What are the biggest holes in the New York Jets’ lineup?
Recently, I ranked the top 10 individual skills owned by players on the New York Jets’ roster. From Aaron Rodgers’ ball security, to Quinnen Williams’ pass rushing, to Garrett Wilson’s elusiveness, the Jets have plenty of elite traits on their roster.
Now it’s time to turn the page. What are the 10 most concerning weaknesses among the Jets’ key offensive and defensive players?
To clarify, we will only be looking at players who are projected to have important roles for the Jets this season. Our goal is to identify the primary weaknesses that could be costly for the Jets on a weekly basis.
Durability-related concerns will not be included. We are only looking at on-field weaknesses.
Without further ado, here are the 10 most concerning weaknesses among the Jets’ projected key players.
10. Jamien Sherwood’s coverage
Jamien Sherwood is currently pegged as the favorite to take over for Kwon Alexander as the Jets’ third linebacker, a role that typically entails playing just under half of the defensive snaps. Because of the sizable snap count, it’s a sneakily important role, and the Jets are about to bank on an unproven player to fill it (whether that is Sherwood or someone else).
If Sherwood does end up filling this role, my main concern would be his coverage. While Sherwood showed promise as a run defender in a limited sample size last season, we have yet to see much promise from him in the passing game.
Sherwood hasn’t played much in the regular season, but he’s received a decent sample of preseason snaps and his coverage track record is not promising. Over 100 preseason coverage snaps between 2021 and 2022, Sherwood allowed 11 receptions for 173 yards and a touchdown on 13 targets, with no interceptions. He’s charged with allowing a 144.4 passer rating and 1.73 yards per cover snap – for reference, the 2022 NFL averages for linebackers in the regular season were 103.1 and 0.97.
Over 74 career coverage snaps in the regular season, Sherwood has only been tagged with three receptions for eight yards on four targets, although one of the catches went for a first down and Sherwood also got called for a third-down pass interference in the end zone.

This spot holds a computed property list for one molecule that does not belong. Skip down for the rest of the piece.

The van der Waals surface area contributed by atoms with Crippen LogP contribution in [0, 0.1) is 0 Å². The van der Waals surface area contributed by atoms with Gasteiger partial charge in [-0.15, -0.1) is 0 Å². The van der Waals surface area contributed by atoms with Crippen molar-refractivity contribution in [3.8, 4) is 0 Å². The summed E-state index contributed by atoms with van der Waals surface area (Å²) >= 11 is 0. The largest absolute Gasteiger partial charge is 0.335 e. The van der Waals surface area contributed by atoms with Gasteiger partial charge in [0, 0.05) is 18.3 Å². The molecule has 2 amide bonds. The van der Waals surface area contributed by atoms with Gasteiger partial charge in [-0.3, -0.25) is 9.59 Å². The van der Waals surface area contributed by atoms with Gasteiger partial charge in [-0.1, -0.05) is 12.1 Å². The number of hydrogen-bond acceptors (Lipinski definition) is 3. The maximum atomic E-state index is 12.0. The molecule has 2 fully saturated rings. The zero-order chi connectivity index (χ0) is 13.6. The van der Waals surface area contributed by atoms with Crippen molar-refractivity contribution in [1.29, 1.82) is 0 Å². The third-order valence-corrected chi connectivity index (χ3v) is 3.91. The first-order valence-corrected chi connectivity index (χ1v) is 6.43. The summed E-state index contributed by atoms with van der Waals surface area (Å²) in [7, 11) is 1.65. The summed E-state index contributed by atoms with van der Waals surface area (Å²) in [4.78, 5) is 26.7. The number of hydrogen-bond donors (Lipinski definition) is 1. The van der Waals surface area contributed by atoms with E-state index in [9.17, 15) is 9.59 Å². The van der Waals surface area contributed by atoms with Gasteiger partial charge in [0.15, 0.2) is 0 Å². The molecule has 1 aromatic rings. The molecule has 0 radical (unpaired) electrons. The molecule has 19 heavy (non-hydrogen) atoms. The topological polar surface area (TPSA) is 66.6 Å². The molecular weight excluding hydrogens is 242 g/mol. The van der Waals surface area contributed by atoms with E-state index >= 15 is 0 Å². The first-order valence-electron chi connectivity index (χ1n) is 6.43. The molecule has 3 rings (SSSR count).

As a converted safety, coverage is supposed to be Sherwood’s strong suit at the linebacker position, so it’s concerning he has not been able to flash in that area yet. This is especially alarming when considering Sherwood’s lackluster athleticism. His Relative Athletic Score coming out of Auburn was a paltry 4.90 – and that’s evaluating him as a linebacker. If you’re undersized, you’re supposed to make up for it with premier athleticism. Sherwood is undersized and unathletic among his peers at the linebacker position.
The hope is that Sherwood can use his smarts and fundamentals to overcome his physical deficiencies, but so far we haven’t seen much evidence that he is capable of doing so. In fairness, Sherwood has barely seen the field. Still, the brutal preseason production is a red flag for a player who does not have a pristine athletic profile to hang his hat on.
Look for opponents to challenge Sherwood if he plays a big role this season.
9. Allen Lazard’s hands
If you watched Joe Blewett’s film review of Allen Lazard, you know that Lazard’s hands are a major weakness in his game. Lazard’s catching technique leaves a lot to be desired. While Lazard can use his size to make some impressive contested catches in jump-ball situations, he will frustrate Jets fans with plenty of botched freebies.